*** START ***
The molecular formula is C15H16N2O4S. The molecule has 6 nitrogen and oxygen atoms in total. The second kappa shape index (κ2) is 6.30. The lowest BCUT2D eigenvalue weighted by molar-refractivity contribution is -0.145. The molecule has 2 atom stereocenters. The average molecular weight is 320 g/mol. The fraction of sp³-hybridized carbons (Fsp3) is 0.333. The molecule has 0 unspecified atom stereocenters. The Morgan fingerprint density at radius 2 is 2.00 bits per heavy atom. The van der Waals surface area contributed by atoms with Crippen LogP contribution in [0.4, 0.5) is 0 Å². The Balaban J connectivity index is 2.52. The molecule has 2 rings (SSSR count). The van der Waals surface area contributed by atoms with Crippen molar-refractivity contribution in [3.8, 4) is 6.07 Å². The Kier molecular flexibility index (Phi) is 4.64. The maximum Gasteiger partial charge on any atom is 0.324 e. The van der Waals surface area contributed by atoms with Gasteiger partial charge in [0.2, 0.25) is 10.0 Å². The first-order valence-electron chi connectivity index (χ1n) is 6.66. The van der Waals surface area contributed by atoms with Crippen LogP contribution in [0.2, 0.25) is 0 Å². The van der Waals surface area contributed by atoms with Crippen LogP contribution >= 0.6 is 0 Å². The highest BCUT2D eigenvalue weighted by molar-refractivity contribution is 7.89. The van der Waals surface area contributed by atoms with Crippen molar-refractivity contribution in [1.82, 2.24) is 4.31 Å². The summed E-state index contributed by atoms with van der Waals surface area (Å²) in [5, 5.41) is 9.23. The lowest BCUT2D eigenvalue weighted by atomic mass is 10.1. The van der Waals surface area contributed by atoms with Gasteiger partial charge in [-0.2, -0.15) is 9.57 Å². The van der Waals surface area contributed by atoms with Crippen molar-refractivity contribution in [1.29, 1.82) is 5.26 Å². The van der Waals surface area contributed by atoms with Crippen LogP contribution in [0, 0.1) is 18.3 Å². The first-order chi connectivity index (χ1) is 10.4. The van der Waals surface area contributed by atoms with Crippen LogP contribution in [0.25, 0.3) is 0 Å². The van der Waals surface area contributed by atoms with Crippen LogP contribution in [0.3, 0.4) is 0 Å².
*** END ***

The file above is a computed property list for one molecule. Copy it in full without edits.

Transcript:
The molecular formula is C15H16N2O4S. The molecule has 6 nitrogen and oxygen atoms in total. The second kappa shape index (κ2) is 6.30. The lowest BCUT2D eigenvalue weighted by molar-refractivity contribution is -0.145. The molecule has 2 atom stereocenters. The average molecular weight is 320 g/mol. The fraction of sp³-hybridized carbons (Fsp3) is 0.333. The molecule has 0 unspecified atom stereocenters. The Morgan fingerprint density at radius 2 is 2.00 bits per heavy atom. The van der Waals surface area contributed by atoms with Crippen LogP contribution in [0.4, 0.5) is 0 Å². The Balaban J connectivity index is 2.52. The molecule has 2 rings (SSSR count). The van der Waals surface area contributed by atoms with Crippen molar-refractivity contribution in [3.8, 4) is 6.07 Å². The Kier molecular flexibility index (Phi) is 4.64. The maximum Gasteiger partial charge on any atom is 0.324 e. The van der Waals surface area contributed by atoms with Gasteiger partial charge in [0.2, 0.25) is 10.0 Å². The first-order valence-electron chi connectivity index (χ1n) is 6.66. The van der Waals surface area contributed by atoms with Crippen LogP contribution in [0.2, 0.25) is 0 Å². The van der Waals surface area contributed by atoms with Crippen LogP contribution >= 0.6 is 0 Å². The highest BCUT2D eigenvalue weighted by molar-refractivity contribution is 7.89. The van der Waals surface area contributed by atoms with Crippen molar-refractivity contribution in [1.82, 2.24) is 4.31 Å². The summed E-state index contributed by atoms with van der Waals surface area (Å²) in [5, 5.41) is 9.23. The lowest BCUT2D eigenvalue weighted by atomic mass is 10.1. The van der Waals surface area contributed by atoms with Gasteiger partial charge in [-0.2, -0.15) is 9.57 Å². The van der Waals surface area contributed by atoms with Crippen molar-refractivity contribution in [1.29, 1.82) is 5.26 Å². The van der Waals surface area contributed by atoms with Crippen LogP contribution in [0, 0.1) is 18.3 Å². The first-order chi connectivity index (χ1) is 10.4. The van der Waals surface area contributed by atoms with Crippen LogP contribution in [0.25, 0.3) is 0 Å². The van der Waals surface area contributed by atoms with Crippen LogP contribution in [0.3, 0.4) is 0 Å².